Below are just a taste of the many things to do in & around Inverawe…
This busy harbour town just 22 miles from Inverawe . It is the Calmac port for ferries to 24 destinations off Scotlands’s west coast, the nearest being the fascinating Isle of Mull, plus sailings further to the islands of the Inner and Outer Hebrides. Oban has lots of great shops, restaurants and tourist attractions. With its own Distillery, Chocolate Factory, War and Peace Museum which gives a brilliant history of the area, or walk up to the famous Macaigs Tower at the top – there is lots to see and do. Atlantis Leisure centre has a swimming pool, gym, and fitness classes. For history visit Dunollie Castle, or take the ferry over to Kerrara Island.
Tralee Beach – Benderloch
Miles of clean sandy beach and shallow waters. This is where I used to take the children on those hot sunny days – I now go as Granny! It’s a wonderful day out, and the garage at Benderloch have a great range of buckets and spades.
Cruachan Power Station
Just a mile along the road towards Lochawe is the Cruachan Visitor Centre. Buried almost 1km below the centre is a massive cavern, as high as the Tower of London. It houses enormous turbines converting the power of water into electricity. A coach takes you deep into the heart of the mountain to a different world, so warm that sub-tropical plants grow. It’s like stepping into a James Bond film set. A must on your list!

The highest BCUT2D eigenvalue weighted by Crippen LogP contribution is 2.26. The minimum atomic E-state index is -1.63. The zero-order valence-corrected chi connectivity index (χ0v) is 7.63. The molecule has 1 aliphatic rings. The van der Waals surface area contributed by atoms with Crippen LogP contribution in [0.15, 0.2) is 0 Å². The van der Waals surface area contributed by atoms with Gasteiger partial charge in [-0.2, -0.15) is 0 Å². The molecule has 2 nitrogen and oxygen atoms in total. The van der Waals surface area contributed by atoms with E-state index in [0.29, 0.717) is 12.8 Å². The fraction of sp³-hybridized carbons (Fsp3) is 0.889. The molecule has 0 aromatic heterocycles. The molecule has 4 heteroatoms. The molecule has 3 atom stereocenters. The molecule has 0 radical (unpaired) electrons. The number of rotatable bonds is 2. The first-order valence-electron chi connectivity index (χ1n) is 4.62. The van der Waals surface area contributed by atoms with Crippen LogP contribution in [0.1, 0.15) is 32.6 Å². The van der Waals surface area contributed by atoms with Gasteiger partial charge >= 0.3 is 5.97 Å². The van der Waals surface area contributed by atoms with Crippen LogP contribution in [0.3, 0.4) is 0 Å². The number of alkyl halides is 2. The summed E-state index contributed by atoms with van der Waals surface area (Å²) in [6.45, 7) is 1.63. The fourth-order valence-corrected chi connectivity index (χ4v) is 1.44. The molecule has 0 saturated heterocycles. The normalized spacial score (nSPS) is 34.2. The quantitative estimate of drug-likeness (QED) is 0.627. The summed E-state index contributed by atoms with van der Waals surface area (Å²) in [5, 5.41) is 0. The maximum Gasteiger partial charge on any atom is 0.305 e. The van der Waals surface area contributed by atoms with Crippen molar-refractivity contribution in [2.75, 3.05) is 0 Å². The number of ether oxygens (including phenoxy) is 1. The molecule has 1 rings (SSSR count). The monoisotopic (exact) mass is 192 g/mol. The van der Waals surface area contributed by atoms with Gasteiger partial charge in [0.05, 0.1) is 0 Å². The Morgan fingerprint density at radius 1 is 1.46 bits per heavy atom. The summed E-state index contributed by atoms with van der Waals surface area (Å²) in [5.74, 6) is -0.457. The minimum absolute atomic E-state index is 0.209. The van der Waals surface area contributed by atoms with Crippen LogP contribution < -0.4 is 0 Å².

St Conans Church & Kilchurn Castle – Lochawe
Situated in the middle of Lochawe, St Conans was built in 1886 and was completed in 1927. Not restricted by convention or orthodoxy, the building is a riot of different styles and periods. It is well worth a visit and remember – the outside is as amazing as the inside. Further along the road just after you leave Lochawe, the road bends to the right over the bridge. Just beyond the bridge is a track off the road: this is the unmarked car park to Kilchurn Castle. From here follow the path under the railway bridge, across the marshes to the castle. It is a magical place; you can climb right up to the top, with magnificent views up and down the loch.
The seat of the Dukes of Argyll. The current castle was built in 1745 and is still lived in by the current Duke and Duchess. Discover the heritage and traditions of his forebears and how their influence helped to shape this Royal Burgh of today. Explore the 16 acres of spectacular gardens. Enjoy the local fayre of the tearoom in the cellar.
This is not to be missed. Its history shows the hardship and life of the local people. Discover how wrongdoers were dealt with – it only took a theft of a chicken to be transported to Australia for life. With real live models and a courtroom in session, it is a superb experience for all the family